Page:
(See also Bio-Scientific Clinical Laboratory, Inc. v. Todd (1986), 149 Ill. App. 3d 845, 501 N.E.2d 192.) Here, the trial court determined that the gravamen of plaintiff's complaint was that his stock suffered in value and that such an injury affected shareholders as a whole.

On appeal, plaintiff concedes that the usual remedy for wrongdoing such as been alleged would be a derivative suit; however, because plaintiff no longer owns stock in Northwest, he cannot seek redress for his injury through such a suit. Plaintiff argues that he has sufficiently alleged a personal claim rather than a corporate claim by alleging fraudulent concealment and should be allowed to proceed with his suit. *fn1

Plaintiff contends that defendants' duty not to fraudulently conceal from the shareholders material facts and causes of action is a duty that is owed directly to shareholders rather than to the corporation. He further contends that defendants' breach of this duty gives him standing to sue. Plaintiff relies on Merritt v. Colonial Foods, Inc. (Del. Ch. 1986), 505 A.2d 757, in support of his argument.

In Merritt, plaintiffs brought an action against the directors and controlling shareholders of their corporation, challenging the fairness of a cash-out merger which terminated their status as shareholders of the corporation. The merger was instigated by the controlling majority shareholders and was accomplished via a tender offer and without the benefit of independent financial advice. The merger also terminated a derivative action pending in New Jersey State court.

The Merritt court first noted that the New Jersey court properly dismissed the derivative suit once the merger had been accomplished, as a cash-out merger terminates the standing of a plaintiff to maintain derivative claims on behalf of the corporation of which he formerly was a shareholder. (505 A.2d at 763 n.3.) The court went on to review the fairness of the merger, and in ruling on the parties' cross-motions for summary judgment, found that defendants had breached their duty of fair dealing with the plaintiff minority shareholders. The court allowed plaintiffs to pursue their class-action challenging the cash-out price and held that the derivative claims could be considered in that litigation, not as derivative claims, "but rather, indirectly, as evidence of the fairness of the cash-out price." 505 A.2d at 766.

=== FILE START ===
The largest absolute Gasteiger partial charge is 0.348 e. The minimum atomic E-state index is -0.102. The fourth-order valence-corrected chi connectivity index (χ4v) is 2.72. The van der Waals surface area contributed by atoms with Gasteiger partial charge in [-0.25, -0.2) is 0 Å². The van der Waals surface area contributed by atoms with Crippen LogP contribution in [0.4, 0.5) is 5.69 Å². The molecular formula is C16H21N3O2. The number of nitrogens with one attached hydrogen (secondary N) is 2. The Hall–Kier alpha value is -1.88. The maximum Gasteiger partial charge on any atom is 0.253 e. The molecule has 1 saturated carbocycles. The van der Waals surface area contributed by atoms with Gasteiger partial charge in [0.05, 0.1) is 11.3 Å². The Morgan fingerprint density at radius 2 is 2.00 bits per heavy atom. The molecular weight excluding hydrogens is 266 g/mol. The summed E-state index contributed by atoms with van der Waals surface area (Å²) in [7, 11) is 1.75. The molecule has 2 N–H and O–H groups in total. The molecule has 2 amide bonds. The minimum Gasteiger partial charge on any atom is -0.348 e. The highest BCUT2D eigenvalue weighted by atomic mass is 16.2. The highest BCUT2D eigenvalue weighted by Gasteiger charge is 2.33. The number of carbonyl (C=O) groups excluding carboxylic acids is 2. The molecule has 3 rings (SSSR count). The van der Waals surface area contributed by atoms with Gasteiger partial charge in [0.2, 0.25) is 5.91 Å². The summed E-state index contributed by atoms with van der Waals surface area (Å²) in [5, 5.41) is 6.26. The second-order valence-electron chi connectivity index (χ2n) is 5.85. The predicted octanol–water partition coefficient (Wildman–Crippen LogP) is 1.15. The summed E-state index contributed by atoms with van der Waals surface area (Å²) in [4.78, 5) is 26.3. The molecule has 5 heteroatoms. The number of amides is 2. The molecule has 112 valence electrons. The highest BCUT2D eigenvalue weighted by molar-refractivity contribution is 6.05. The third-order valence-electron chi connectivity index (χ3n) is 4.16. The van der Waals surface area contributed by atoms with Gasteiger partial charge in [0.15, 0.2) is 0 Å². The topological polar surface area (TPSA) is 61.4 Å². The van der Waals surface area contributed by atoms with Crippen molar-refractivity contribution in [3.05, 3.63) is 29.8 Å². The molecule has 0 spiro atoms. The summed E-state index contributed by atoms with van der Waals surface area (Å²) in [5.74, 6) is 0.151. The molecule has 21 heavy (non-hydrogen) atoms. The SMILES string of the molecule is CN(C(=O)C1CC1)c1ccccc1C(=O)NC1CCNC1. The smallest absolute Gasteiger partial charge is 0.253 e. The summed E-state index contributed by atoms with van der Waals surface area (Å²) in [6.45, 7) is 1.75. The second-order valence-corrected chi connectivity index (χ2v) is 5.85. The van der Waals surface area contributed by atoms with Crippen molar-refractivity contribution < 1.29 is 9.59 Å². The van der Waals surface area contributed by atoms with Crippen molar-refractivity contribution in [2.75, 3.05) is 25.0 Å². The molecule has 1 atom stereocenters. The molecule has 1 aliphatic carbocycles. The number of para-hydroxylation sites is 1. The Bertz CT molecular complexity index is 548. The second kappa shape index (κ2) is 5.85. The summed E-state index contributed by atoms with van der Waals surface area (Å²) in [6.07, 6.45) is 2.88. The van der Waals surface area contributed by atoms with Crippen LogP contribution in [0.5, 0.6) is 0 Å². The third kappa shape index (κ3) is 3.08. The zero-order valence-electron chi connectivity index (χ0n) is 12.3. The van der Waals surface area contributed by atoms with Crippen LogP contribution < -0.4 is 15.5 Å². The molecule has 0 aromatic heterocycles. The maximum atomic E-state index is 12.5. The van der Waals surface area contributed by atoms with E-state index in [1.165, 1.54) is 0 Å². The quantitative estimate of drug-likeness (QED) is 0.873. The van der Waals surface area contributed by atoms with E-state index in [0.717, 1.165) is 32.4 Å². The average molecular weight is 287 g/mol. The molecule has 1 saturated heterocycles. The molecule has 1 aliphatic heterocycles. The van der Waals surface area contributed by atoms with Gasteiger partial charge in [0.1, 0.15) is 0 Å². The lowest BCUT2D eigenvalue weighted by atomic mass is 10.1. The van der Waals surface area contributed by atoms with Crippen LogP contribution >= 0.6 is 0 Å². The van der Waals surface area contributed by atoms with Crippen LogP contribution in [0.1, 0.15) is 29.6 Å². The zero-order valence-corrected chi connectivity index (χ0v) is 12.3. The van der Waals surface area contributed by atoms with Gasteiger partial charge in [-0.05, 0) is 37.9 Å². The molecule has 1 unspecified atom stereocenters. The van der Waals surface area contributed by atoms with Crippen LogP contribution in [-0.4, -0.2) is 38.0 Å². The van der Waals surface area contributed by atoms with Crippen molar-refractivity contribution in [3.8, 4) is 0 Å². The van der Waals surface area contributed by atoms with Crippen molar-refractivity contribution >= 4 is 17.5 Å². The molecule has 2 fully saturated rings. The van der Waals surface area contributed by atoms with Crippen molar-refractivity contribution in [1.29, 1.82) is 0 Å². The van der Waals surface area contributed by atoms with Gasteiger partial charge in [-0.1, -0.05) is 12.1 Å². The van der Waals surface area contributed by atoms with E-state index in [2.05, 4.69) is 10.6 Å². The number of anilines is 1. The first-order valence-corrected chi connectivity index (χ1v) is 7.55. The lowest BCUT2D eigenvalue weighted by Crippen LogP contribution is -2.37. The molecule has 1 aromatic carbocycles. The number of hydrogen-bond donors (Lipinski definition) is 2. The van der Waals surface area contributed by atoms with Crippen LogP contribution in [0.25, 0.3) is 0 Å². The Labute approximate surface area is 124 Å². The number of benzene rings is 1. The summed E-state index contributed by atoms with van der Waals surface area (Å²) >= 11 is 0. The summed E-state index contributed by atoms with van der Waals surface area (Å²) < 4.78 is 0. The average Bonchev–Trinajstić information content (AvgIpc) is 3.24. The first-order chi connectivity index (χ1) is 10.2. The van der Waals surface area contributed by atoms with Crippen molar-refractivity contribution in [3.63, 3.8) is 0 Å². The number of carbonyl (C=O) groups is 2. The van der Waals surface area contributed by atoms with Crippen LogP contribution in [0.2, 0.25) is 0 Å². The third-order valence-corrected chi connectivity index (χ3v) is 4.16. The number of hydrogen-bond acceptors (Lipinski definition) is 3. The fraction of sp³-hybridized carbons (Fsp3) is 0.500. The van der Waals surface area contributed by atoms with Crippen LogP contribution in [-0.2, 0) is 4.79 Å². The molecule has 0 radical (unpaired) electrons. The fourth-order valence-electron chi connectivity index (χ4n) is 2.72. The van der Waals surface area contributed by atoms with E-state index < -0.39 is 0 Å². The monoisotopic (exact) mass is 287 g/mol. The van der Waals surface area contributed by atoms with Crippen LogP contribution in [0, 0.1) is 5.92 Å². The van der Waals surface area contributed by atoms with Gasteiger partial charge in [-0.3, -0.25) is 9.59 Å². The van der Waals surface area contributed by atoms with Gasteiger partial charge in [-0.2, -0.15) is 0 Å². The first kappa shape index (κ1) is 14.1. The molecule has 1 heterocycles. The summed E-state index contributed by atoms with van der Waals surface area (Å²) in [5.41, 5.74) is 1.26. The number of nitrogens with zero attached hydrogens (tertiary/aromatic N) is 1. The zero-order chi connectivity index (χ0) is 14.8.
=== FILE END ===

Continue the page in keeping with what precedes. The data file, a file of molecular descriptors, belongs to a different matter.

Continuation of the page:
Plaintiff's reliance on Merritt is misplaced, as that case does not address the issues presented in the instant matter. The Merritt court allowed a class action challenging a cash-out merger to proceed. Here, plaintiff is challenging Northwest's sale of Microdot, not the merger of Northwest with Farley. Farley, as the successor in interest to Northwest, is the only party which may challenge the actions taken by Northwest fiduciaries when Microdot was sold.

Plaintiff admits that Farley may have a cause of action for defendants' wrongdoing, but contends that that fact does not deprive him of his action. Plaintiff's argument is incorrect. The alleged breach of a duty owed to one party does not give that party standing to sue for an alleged breach of a duty owed to another party. Plaintiff may have a cause of action against defendants for fraud, but that does not change the fact that he does not have standing to sue for corporate claims. (Plaintiff sold his stock on the open market prior to disclosure of defendants' alleged wrongdoing with regard to the sale of Microdot. The price he received for his stock was not affected by this disclosure, and it does not appear that he suffered any injury as a result of defendants' alleged breach of duty. Therefore, he may not have even an action for fraud.)

Plaintiff also argues that if he is not allowed to bring an action defendants' wrong will go unremedied, as Farley is barred from bringing suit. According to plaintiff, Farley did not pay for the cause of action when it acquired Northwest stock (because the action was still being concealed), and cannot be regarded as having been wronged by defendants. As noted above, Farley purchased its Northwest stock from Northwest shareholders and not from the wrongdoing fiduciaries. When Farley merged with Northwest, it acquired all of Northwest's assets and liabilities. (Lewis v. Anderson (Del. 1984), 477 A.2d 1040.) Farley therefore acquired Northwest's cause of action against defendants for their alleged wrongdoing regarding the sale of Microdot. Farley's choice not to pursue its action does not confer a cause of action upon plaintiff.

For the foregoing reasons, the judgment of the circuit court of Cook County is affirmed.



Judgment affirmed.